To grant us that we,
Being delivered from the hand of our enemies
Might serve Him without fear.
In holiness and righteousness before Him all the days of our life.
– Luke 1:74
When John the Baptist was born, his father Zacharias was filled with the Holy Spirit and sang an inspired song (Luke 1:67-79). In it, he talks about prophecy fulfilled, about the long-awaited time when salvation would finally arrive for God’s people and they would be delivered from their enemies.
If you know anything about the history of the Hebrew people, you know that they’ve had no shortage of enemies. Empire after empire thrashed the country, sacked Jerusalem, and deported God’s people. His song celebrates the end of centuries of suffering, and you can almost hear the relief and jubilation. Finally, finally, God is making good on His promise! We’ve actually made it!
Except that’s not just ancient history. The persecution of the Hebrews continued, and to this very day there are forces devoted to the destruction of the descendants of Abraham, Isaac, and Jacob. How can this be? Where is the fulfillment of prophecy that Zacharias sang so joyfully about? After all, this is the time when God’s people were supposed to be “delivered from the hand of our enemies” so they “might serve Him without fear, in holiness and righteousness.”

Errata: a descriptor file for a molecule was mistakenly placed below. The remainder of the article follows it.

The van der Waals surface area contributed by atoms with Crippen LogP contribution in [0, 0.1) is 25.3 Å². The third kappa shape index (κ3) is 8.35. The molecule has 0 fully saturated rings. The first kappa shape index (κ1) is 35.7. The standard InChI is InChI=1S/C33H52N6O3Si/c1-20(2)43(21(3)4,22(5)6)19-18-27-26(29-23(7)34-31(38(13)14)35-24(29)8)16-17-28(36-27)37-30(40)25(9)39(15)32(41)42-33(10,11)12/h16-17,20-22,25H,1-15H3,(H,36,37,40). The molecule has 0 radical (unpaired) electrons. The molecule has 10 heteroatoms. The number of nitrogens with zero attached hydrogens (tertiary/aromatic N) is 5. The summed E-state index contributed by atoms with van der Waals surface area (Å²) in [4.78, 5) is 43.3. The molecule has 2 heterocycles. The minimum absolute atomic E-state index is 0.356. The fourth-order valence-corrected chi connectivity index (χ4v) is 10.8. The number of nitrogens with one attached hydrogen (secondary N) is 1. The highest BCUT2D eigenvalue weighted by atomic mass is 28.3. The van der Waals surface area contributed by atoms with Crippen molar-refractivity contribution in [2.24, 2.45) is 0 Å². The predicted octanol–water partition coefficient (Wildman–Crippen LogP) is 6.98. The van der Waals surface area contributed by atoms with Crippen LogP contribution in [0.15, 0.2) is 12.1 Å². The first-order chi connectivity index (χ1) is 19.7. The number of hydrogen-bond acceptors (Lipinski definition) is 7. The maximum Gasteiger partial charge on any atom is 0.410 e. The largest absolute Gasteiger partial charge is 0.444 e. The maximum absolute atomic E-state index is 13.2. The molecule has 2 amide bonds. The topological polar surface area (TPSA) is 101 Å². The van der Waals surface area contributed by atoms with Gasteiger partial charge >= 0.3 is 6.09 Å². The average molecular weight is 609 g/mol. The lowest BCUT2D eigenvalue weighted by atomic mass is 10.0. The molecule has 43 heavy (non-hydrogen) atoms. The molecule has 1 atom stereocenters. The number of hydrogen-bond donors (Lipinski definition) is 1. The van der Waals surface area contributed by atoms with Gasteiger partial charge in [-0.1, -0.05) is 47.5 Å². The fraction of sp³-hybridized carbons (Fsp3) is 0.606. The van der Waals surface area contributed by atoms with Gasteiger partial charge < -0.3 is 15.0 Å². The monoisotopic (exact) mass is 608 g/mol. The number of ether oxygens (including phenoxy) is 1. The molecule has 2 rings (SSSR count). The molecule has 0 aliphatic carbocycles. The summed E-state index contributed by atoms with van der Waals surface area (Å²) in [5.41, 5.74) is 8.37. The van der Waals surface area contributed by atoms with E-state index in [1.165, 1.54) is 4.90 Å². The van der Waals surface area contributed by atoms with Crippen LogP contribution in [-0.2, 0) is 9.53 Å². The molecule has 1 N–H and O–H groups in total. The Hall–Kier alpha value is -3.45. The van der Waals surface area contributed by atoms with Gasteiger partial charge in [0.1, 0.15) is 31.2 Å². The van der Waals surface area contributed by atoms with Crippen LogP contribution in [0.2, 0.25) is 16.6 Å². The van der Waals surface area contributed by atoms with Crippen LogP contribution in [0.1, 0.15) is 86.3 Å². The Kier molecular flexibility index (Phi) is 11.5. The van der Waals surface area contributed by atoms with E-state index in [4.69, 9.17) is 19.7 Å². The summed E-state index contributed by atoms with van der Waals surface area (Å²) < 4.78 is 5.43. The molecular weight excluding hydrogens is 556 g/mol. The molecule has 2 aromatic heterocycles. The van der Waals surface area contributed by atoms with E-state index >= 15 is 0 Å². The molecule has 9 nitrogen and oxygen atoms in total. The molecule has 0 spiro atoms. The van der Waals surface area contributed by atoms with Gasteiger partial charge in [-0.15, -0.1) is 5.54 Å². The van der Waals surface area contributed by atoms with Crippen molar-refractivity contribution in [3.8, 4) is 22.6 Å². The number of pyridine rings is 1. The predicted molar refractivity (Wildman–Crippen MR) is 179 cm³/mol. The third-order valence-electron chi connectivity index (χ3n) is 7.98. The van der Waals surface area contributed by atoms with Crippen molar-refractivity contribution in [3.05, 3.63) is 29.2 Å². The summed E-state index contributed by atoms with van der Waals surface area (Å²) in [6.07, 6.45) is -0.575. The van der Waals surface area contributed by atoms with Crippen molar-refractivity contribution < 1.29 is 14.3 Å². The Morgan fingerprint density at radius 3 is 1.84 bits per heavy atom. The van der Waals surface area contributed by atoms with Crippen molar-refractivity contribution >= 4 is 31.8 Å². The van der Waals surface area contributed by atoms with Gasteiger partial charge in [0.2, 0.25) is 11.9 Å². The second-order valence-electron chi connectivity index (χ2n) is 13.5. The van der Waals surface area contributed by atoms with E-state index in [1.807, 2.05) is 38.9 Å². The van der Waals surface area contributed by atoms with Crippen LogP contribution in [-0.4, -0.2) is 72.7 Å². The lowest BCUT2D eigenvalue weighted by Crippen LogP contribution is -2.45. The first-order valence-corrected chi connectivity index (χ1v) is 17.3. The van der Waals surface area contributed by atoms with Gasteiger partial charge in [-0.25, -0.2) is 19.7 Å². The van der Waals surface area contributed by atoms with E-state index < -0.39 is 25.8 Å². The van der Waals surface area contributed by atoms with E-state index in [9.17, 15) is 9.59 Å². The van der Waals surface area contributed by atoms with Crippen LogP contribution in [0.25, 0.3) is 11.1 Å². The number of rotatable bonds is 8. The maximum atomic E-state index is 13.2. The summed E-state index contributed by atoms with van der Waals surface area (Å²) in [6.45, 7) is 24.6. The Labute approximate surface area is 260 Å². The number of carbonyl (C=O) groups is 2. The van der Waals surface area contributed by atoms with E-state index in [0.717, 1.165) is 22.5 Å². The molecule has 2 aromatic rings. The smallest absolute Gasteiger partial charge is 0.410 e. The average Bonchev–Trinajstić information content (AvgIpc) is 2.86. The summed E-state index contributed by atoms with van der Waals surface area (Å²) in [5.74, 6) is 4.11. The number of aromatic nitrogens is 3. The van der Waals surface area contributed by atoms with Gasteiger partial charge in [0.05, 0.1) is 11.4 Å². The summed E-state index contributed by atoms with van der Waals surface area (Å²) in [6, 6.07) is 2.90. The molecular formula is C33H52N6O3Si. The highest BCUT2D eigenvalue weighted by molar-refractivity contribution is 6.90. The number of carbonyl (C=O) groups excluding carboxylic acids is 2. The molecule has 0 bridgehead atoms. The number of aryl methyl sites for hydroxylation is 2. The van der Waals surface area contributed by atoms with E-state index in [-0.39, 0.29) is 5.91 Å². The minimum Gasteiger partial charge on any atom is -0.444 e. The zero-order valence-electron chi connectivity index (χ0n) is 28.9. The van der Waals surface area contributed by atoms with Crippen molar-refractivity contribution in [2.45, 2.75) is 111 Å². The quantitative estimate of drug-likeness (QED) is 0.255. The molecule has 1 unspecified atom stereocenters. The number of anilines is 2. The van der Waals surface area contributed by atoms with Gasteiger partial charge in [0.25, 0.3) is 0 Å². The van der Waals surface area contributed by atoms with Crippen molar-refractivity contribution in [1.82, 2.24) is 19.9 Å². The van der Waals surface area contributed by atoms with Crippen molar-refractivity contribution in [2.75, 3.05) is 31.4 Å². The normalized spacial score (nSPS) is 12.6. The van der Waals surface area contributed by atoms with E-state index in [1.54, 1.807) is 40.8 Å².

The outcome of salvation, for Zacharias, is specific in purpose: that God’s people would be free to serve God without fear. There’s another passage of Scripture that has similar language. Hebrews 9:14 tells us that Christ’s sacrifice brings us salvation “to serve the living God,” and it’s earlier in that same chapter that we’re reminded “Christ came as High Priest of the good things to come.” His salvation is not of this creation, not part of this physical world.
Zacharias probably didn’t realize how right he actually was. God’s salvation had come, and God’s people would be free to serve without fear. It wouldn’t be a political freedom. No territory would be reclaimed. No despots would be overthrown. But in the very near future, the enemy of God’s people—sin and death—would be defeated. Once that happened, those who called on His name would find salvation, serving without fear. That salvation empowered Stephen to stand strong in the face of death; it empowered Paul to boldly take the gospel into the heart of Rome; and it has, for millennia since, removed fear and allowed countless men and women to boldly serve Jesus Christ even under threat of martyrdom.
If you name the name of Jesus, the promise of Luke 1:74 is yours, too. You have been delivered from the hand of your enemies. You can serve God without fear, because regardless of what happens in this creation, we serve the God of good things to come.
- What does serving God look like in your life?
- Have you allowed fear to cripple your service?
- What can you do to encourage a sister or brother to stand strong and serve without fear?